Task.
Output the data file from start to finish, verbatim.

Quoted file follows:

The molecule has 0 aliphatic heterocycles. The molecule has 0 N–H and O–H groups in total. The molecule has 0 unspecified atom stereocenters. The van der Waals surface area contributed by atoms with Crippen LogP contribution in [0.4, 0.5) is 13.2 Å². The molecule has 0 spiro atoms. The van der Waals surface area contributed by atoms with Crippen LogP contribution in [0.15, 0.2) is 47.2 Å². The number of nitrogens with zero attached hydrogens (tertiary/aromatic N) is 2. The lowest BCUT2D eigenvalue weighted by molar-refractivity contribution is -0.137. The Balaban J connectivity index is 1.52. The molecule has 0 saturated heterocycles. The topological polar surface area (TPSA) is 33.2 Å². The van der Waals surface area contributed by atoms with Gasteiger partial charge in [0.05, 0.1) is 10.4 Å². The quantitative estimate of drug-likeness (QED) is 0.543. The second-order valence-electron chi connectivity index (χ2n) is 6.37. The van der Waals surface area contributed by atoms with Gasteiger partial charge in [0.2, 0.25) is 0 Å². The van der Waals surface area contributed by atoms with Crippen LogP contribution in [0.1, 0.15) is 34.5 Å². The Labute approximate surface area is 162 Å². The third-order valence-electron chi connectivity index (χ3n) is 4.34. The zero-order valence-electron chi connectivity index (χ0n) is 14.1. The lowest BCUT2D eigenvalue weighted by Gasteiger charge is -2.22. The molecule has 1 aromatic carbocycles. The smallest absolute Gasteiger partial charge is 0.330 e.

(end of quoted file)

The molecule has 0 aliphatic heterocycles. The molecule has 0 N–H and O–H groups in total. The molecule has 0 unspecified atom stereocenters. The van der Waals surface area contributed by atoms with Crippen LogP contribution in [0.4, 0.5) is 13.2 Å². The molecule has 0 spiro atoms. The van der Waals surface area contributed by atoms with Crippen LogP contribution in [0.15, 0.2) is 47.2 Å². The number of nitrogens with zero attached hydrogens (tertiary/aromatic N) is 2. The lowest BCUT2D eigenvalue weighted by molar-refractivity contribution is -0.137. The Balaban J connectivity index is 1.52. The molecule has 0 saturated heterocycles. The topological polar surface area (TPSA) is 33.2 Å². The van der Waals surface area contributed by atoms with Gasteiger partial charge in [0.05, 0.1) is 10.4 Å². The quantitative estimate of drug-likeness (QED) is 0.543. The second-order valence-electron chi connectivity index (χ2n) is 6.37. The van der Waals surface area contributed by atoms with Gasteiger partial charge in [0.2, 0.25) is 0 Å². The van der Waals surface area contributed by atoms with Crippen LogP contribution in [0.1, 0.15) is 34.5 Å². The Labute approximate surface area is 162 Å². The third-order valence-electron chi connectivity index (χ3n) is 4.34. The zero-order valence-electron chi connectivity index (χ0n) is 14.1. The lowest BCUT2D eigenvalue weighted by Gasteiger charge is -2.22. The molecule has 1 aromatic carbocycles. The smallest absolute Gasteiger partial charge is 0.330 e.